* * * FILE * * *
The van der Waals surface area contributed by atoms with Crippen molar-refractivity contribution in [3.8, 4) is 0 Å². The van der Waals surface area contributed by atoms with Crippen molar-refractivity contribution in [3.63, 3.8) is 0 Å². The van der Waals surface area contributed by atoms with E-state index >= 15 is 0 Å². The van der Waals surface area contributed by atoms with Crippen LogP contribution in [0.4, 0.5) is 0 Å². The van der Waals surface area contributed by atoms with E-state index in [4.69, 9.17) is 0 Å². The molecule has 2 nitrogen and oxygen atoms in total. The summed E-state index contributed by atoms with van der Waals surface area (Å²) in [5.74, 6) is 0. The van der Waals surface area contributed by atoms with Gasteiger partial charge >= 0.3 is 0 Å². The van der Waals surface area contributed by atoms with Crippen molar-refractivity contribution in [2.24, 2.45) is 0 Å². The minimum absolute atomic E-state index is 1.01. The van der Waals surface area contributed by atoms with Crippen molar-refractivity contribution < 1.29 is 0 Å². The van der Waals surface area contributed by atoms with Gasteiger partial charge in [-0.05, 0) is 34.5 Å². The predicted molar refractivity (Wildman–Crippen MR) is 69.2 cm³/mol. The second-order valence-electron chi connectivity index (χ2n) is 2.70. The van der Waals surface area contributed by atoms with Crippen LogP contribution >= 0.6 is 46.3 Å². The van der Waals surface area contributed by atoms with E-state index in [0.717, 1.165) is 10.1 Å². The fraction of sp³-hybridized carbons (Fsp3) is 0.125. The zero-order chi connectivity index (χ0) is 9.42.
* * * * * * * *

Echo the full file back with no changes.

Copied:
The van der Waals surface area contributed by atoms with Crippen molar-refractivity contribution in [3.8, 4) is 0 Å². The van der Waals surface area contributed by atoms with Crippen molar-refractivity contribution in [3.63, 3.8) is 0 Å². The van der Waals surface area contributed by atoms with E-state index >= 15 is 0 Å². The van der Waals surface area contributed by atoms with Crippen LogP contribution in [0.4, 0.5) is 0 Å². The van der Waals surface area contributed by atoms with E-state index in [4.69, 9.17) is 0 Å². The molecule has 2 nitrogen and oxygen atoms in total. The summed E-state index contributed by atoms with van der Waals surface area (Å²) in [5.74, 6) is 0. The van der Waals surface area contributed by atoms with Gasteiger partial charge >= 0.3 is 0 Å². The van der Waals surface area contributed by atoms with Crippen molar-refractivity contribution in [2.24, 2.45) is 0 Å². The minimum absolute atomic E-state index is 1.01. The van der Waals surface area contributed by atoms with Crippen molar-refractivity contribution < 1.29 is 0 Å². The van der Waals surface area contributed by atoms with Gasteiger partial charge in [-0.05, 0) is 34.5 Å². The predicted molar refractivity (Wildman–Crippen MR) is 69.2 cm³/mol. The second-order valence-electron chi connectivity index (χ2n) is 2.70. The van der Waals surface area contributed by atoms with Crippen LogP contribution >= 0.6 is 46.3 Å². The van der Waals surface area contributed by atoms with E-state index in [0.717, 1.165) is 10.1 Å². The fraction of sp³-hybridized carbons (Fsp3) is 0.125. The zero-order chi connectivity index (χ0) is 9.42.